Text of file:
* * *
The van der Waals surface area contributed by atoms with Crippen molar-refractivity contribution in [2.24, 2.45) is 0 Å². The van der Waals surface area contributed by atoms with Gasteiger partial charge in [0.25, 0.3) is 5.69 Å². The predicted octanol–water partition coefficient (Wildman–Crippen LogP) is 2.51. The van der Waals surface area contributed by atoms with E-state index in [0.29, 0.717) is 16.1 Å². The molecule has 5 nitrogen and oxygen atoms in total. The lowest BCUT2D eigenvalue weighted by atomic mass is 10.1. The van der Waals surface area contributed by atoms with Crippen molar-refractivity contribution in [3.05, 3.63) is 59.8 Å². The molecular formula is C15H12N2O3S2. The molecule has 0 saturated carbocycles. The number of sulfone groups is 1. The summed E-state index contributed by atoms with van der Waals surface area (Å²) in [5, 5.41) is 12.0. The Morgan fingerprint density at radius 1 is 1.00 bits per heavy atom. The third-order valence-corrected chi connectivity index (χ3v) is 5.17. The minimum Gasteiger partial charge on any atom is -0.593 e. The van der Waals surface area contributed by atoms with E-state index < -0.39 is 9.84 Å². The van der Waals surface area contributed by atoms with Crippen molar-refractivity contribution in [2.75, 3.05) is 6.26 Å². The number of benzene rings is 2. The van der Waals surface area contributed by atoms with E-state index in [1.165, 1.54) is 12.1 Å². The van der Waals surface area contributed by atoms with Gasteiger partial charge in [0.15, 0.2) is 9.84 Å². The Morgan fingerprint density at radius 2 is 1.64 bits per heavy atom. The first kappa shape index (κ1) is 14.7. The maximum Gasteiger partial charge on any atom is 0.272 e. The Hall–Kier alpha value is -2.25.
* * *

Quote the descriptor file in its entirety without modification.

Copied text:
The van der Waals surface area contributed by atoms with Crippen molar-refractivity contribution in [2.24, 2.45) is 0 Å². The van der Waals surface area contributed by atoms with Gasteiger partial charge in [0.25, 0.3) is 5.69 Å². The predicted octanol–water partition coefficient (Wildman–Crippen LogP) is 2.51. The van der Waals surface area contributed by atoms with E-state index in [0.29, 0.717) is 16.1 Å². The molecule has 5 nitrogen and oxygen atoms in total. The lowest BCUT2D eigenvalue weighted by atomic mass is 10.1. The van der Waals surface area contributed by atoms with Crippen molar-refractivity contribution in [3.05, 3.63) is 59.8 Å². The molecular formula is C15H12N2O3S2. The molecule has 0 saturated carbocycles. The number of sulfone groups is 1. The summed E-state index contributed by atoms with van der Waals surface area (Å²) in [5, 5.41) is 12.0. The Morgan fingerprint density at radius 1 is 1.00 bits per heavy atom. The third-order valence-corrected chi connectivity index (χ3v) is 5.17. The minimum Gasteiger partial charge on any atom is -0.593 e. The van der Waals surface area contributed by atoms with E-state index < -0.39 is 9.84 Å². The van der Waals surface area contributed by atoms with Crippen molar-refractivity contribution in [2.75, 3.05) is 6.26 Å². The number of benzene rings is 2. The van der Waals surface area contributed by atoms with E-state index in [1.165, 1.54) is 12.1 Å². The van der Waals surface area contributed by atoms with Gasteiger partial charge in [0.15, 0.2) is 9.84 Å². The Morgan fingerprint density at radius 2 is 1.64 bits per heavy atom. The first kappa shape index (κ1) is 14.7. The maximum Gasteiger partial charge on any atom is 0.272 e. The Hall–Kier alpha value is -2.25.